There are those rare conversations in life where time slows down and every sense is simultaneously awakened. A few weeks ago at the classic Belasco theater in downtown Los Angeles, I had the opportunity to get to know visionary artists, Alex and Allyson Grey who were live painting at the Gem and Jam Pre-Party.
The event itself was full of attendees in glittering regalia and psychedelic spectacles on stage. Live painters such as The Greys and Amanda Sage lined the stage and perimeter while handmade wares such as StarDust Love hoods were peppered throughout the venue. The walls pulsed with the earthly vibrations of bass music as the artists happily stroked their canvases to electronic beats. This event was just a microcosmic preview of what the Gem and Jam Festival in Tucson, Arizona will have to offer attendees this upcoming weekend.
As the evening progressed, as all evenings do, I anxiously awaited my long anticipated interview with Alex and Allyson Grey. My intention was not to drill them with a series of questions but rather to engage in a conversation wherein I could not only draw natural responses from them but also a feeling of camaraderie. I wanted to learn about them less through questioning and more through interaction. They patiently and graciously sat with me as the walls of their dressing room rattled with the sounds of Andreilien.
We began the conversation by discussing the influence of sound. Painting such intricate pieces, I wondered how sound, not just music, but also the geophony and biophony of nature, influenced their creative process. Though we spoke of many topics ranging from psychedelia to language, what I really wanted to draw out of them for this article was their relationship with sound.
Alex: I think sound and vision are all vibratory emanations...it's the way the soul flowers, art and music. It comes from this creative longing...there's an element of Eros involved in the entire creative process and that's classically what it's associated with. You can draw it from the most basic kind of pulse of creation in a very physical sense.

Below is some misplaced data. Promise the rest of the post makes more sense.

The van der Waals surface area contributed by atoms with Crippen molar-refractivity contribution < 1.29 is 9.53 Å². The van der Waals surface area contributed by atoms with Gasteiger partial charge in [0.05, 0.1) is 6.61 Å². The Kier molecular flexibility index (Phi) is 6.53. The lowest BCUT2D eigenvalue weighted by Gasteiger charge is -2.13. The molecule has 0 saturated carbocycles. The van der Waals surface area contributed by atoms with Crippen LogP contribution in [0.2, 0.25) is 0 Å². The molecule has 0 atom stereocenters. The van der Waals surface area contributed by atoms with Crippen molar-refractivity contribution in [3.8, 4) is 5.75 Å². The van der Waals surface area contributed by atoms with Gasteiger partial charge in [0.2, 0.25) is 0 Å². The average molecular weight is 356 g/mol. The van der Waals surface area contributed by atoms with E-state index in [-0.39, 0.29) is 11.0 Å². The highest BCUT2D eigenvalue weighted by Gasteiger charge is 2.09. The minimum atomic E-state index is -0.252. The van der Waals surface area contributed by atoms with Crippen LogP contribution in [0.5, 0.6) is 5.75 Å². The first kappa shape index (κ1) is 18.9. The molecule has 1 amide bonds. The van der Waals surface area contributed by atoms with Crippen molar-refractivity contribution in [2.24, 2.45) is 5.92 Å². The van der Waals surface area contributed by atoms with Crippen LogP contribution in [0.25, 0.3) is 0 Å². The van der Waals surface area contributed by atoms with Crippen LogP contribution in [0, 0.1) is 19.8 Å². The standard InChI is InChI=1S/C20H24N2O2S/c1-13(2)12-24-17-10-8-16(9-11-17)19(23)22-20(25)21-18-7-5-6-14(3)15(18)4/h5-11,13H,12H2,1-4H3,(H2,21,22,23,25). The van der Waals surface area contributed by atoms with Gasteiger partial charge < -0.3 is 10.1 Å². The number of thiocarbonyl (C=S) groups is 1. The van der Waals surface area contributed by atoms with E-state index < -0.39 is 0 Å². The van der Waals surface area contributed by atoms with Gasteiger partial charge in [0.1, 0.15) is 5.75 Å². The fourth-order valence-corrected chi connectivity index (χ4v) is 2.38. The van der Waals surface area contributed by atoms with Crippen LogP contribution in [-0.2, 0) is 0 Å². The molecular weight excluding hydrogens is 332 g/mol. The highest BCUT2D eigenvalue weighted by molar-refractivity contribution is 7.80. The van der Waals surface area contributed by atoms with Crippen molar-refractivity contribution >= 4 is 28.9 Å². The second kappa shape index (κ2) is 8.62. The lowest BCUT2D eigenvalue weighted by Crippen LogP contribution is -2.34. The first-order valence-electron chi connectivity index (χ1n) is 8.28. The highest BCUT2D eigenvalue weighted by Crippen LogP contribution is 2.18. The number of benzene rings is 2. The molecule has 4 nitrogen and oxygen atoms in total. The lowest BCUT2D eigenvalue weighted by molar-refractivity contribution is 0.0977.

Also, art and vision have ways of pointing to the infinite and to the visionary realms that many of these electronic musicians are pointing to, so I think that's why there's a congruence of visionary artists and electronic musicians, because they are attempting to bring into the manifest realm some glimpse of their journey.
Allyson: Alex and I, who have shared a studio for forty years, we sometimes share music and sometimes we play separate things. Occasionally we have silence and listen to the crickets and the frogs but mostly we have 'DJ Alex' who is our musical DJ or 'DJ media' who is our news, cultural affairs and talk radio. We DJ day and night in the studio and we always have music throughout the house and that's what we paint to.
Alex: We also love and have quite a broad selection of classical music as part of our sonic environment and in fact, if we are journeying, it's more likely that we are listening to something like Bach.
Allyson: Yeah or Philip Glass, something classical.
Alex: Definitely in that department, something kind of rich and multidimensional as classical music because that stuff is the most intricate ornament to experience.
Morena: So then who are some of your favorite classical composers?
Alex: Bach, number one.
My interaction with the Greys was a beautiful moment in my life's trajectory that provided a warm reminder that I am following my intended path. The Gem and Jam Pre-Party was a night of spectacle and vibration. Familiar faces and beautiful designs created a truly immersive event that was difficult to leave, even after its extended 4am closing time. The 10th annual Gem and Jam Festival itself will surely be an even more magnanimous expression of the aesthetics and atmosphere of this Los Angeles event and will be occurring the weekend of February 12th-14th. Just as sound and art go together, so do gems and jams.